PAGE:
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EM Detection of Concealed Targets. Wiley Series in Microwave and Optical Engineering

  • ID: 2170616
  • Book
  • January 2010
  • 304 Pages
  • John Wiley and Sons Ltd
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The latest EM techniques for detecting concealed targets, whether explosives, weapons, or people

Extensively illustrated from basic principles to system design, the fundamental concepts of RF, microwave, millimeter wave, and terahertz detection systems and techniques to find concealed targets are explained in this publication. These concealed targets may be explosive devices or weapons, which can be buried in the ground, concealed in building structures, hidden under clothing, or inside luggage. Concealed targets may also be people who are stowaways or victims of an avalanche or earthquake.

Although much information is available in conference proceedings and professional society publications, this book brings all the relevant information in a single, expertly written and organized volume.

Readers gain an understanding of the physics underlying electromagnetic (EM) detection methods, as well as the factors that affect the performance of EM detection equipment, helping them choose the right type of equipment and techniques to meet the demands of particular tasks. Among the topics covered are:

  • Ultra–wideband radar and ground–penetrating radar

  • Millimeter, sub–millimeter, and terahertz systems

  • Radar systems including Doppler, harmonic, impulse, FMCW, and holographic

  • Radiometric systems

  • Nuclear quadrupole resonance systems

Author David Daniels has many years of experience designing and deploying EM systems to detect concealed targets. As a result, this publication is essential for scientists and engineers who are developing or using EM equipment and techniques for a diverse range of purposes, including homeland security, crime prevention, or the detection of persons.

Note: Product cover images may vary from those shown
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List of Frequently used Acronyms.

1 Introduction.

1.1 Scope and Objectives.

1.2 Structure.

1.3 Market Needs for Security.

1.4 Targets inside Containers.

1.5 Buried Land Mines.

1.6 Forensic Detection of Buried Bodies.

1.7 Avalanche and Earthquake Victims.

1.8 Concealed Humans.

1.9 Concealed Targets on Humans.

1.10 Radiological Considerations.

1.11 Licensing Considerations.

1.12 Statistics of the Detection Performance of a Sensor.

1.13 Summary.

2 Physics of Propagation.

2.1 Introduction.

2.2 Propagation of Electromagnetic Fields in Free Space.

2.2.1 Reactive Fields.

2.2.2 Near Fields.

2.2.3 Far Fields.

2.2.4 Polarization.

2.2.5 Radar Cross Section.

2.2.6 Reflection.

2.2.7 Refraction.

2.2.8 Brewster Angle.

2.2.9 Dispersion.

2.2.10 Anisotropy.

2.2.11 Clutter.

2.3 Propagation of Energy in a Dielectric.

2.3.1 Introduction.

2.3.2 Velocity in a Dielectric.

2.3.3 Impedance of a Dielectric.

2.3.4 Propagation Loss in a Dielectric.

2.3.5 Coupling Losses into Materials.

2.4 Dielectric Properties of Soils and Rocks.

2.5 Propagation in Water.

2.6 Atmospheric Absorption of Electromagnetic Waves.

2.6.1 Rain and Fog.

2.6.2 Dust, Smoke, and Sand Storms.

2.7 Attenuation of Electromagnetic Fields by Materials.

2.7.1 Human and Animal.

2.7.2 Heartbeat.

2.7.3 Respiration.

2.7.4 Clothing.

2.7.5 Construction Materials.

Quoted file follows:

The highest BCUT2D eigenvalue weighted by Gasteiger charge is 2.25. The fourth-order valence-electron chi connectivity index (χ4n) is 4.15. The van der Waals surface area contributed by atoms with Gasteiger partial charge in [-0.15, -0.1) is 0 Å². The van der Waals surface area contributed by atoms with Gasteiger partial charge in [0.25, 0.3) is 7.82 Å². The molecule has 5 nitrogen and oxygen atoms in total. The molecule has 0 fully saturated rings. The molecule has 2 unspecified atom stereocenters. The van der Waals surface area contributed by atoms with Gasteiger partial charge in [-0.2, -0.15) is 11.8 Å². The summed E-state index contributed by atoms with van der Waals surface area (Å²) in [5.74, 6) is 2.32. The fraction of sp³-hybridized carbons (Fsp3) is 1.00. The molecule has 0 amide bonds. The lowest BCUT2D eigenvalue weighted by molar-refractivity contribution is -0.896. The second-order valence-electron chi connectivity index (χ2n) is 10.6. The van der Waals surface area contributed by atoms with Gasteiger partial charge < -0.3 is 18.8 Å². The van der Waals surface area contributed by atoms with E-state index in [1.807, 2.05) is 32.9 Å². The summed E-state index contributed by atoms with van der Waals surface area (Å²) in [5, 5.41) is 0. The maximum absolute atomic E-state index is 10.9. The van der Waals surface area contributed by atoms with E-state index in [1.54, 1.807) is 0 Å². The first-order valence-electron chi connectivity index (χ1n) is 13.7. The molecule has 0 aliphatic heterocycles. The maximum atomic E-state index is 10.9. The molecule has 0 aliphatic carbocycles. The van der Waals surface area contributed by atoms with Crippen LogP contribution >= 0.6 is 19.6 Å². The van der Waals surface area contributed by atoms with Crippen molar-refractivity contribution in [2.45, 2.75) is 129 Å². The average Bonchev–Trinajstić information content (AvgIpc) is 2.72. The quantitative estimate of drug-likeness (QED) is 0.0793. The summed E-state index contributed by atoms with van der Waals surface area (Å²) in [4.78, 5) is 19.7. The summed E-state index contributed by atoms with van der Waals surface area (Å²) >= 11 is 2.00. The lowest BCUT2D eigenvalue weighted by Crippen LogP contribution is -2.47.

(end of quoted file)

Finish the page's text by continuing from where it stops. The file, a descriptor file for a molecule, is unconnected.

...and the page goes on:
2.7.6 Explosives.

2.8 Summary.

3 Antennas.

3.1 Introduction.

3.2 Antenna Parameters.

3.2.1 Antenna Directivity.

3.2.2 Antenna Gain.

3.2.3 Antenna Efficiency.

3.2.4 Side Lobes and Back Lobes.

3.2.5 Bandwidth.

3.2.6 Polarization Linear, Elliptical, and Circular.

3.2.7 Antenna Phase Center.

3.2.8 Antenna Patterns.

3.2.9 Time Side Lobes and Ring–down.

3.2.10 Antenna Footprint.

3.3 Aperture Antennas.

3.4 Antennas for Proximal Operation.

3.4.1 Introduction.

3.4.2 Coupling Energy into the Ground or a Dielectric.

3.5 Linear Phase Antennas.

3.5.1 Dipoles.

3.5.2 Loaded Antennas.

3.5.3 BiConical Antennas.

3.5.4 Bow–Tie Antennas.

3.5.5 Dielectric Road Antennas.

3.5.6 TEM Horn Antennas.

3.5.7 Impulse Radiating Antennas.

3.6 Nonlinear Phase Antennas.

3.6.1 Vivaldi Antennas.

3.6.2 Equiangular Antennas.

3.6.3 Horn Antennas.

3.7 Antenna Arrays.

3.8 Summary.

4 Nuclear Quadrupole Resonance.

4.1 Introduction.

4.2 Pulse Sequences.

4.3 System Design.

4.3.1 Introduction.

4.3.2 Transmit–and–Receive Coils.

4.3.3 Receiver and Coil Considerations.

4.4 Signal Processing.

4.5 Detection of Explosives.

4.6 Land–Mine Detection.

4.7 Illicit Drugs.

4.7.1 Cocaine.

4.7.2 Cocaine Hydrochloride.

4.7.3 Heroin (Diamorphine).

4.8 Summary.

5 Radar Systems.

5.1 Introduction.

5.2 Doppler Radar Systems.

5.3 Frequency–Domain Radars.

5.3.1 Introduction.

5.3.2 Two–Frequency Doppler Radar.

5.3.3 Stepped Frequency Radar Systems.

5.3.4 Frequency–Modulated Continuous–Wave Radar.

5.4 Harmonic Radar.

5.5 Noise Radar.

5.6 Spatial Modulation.

5.7 Amplitude Modulation.

5.8 Summary.

6 Passive Systems.

6.1 Introduction.

6.2 Principles of Radiometry.

6.3 Total Power Radiometer.

6.4 Dicke Radiometer.

6.5 Minimum Detectable Temperature.

6.6 Temperature Resolution.

6.7 Imaging Systems.

6.8 Summary.

7 Applications and Technology.

7.1 Introduction.

7.2 Physiological Monitoring.

7.3 Earthquake and Avalanche Radar Systems.

7.4 Forensic Applications.

7.5 Through–Wall Radar (TWR) for Surveillance.

7.6 Harmonic Radar Systems.

7.7 Land–Mine Detection Radar Systems.

7.7.1 Handheld Land–Mine Detection Radar Systems.

7.7.2 Vehicle–Mounted Land–Mine Detection Radar Systems.

7.8 Radar for General Search Operations.

7.9 Spatially Modulated Systems.

7.10 Millimeter–Wave Radar Systems.

7.11 Summary.

8 Summary.



Note: Product cover images may vary from those shown
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David J. Daniels
Note: Product cover images may vary from those shown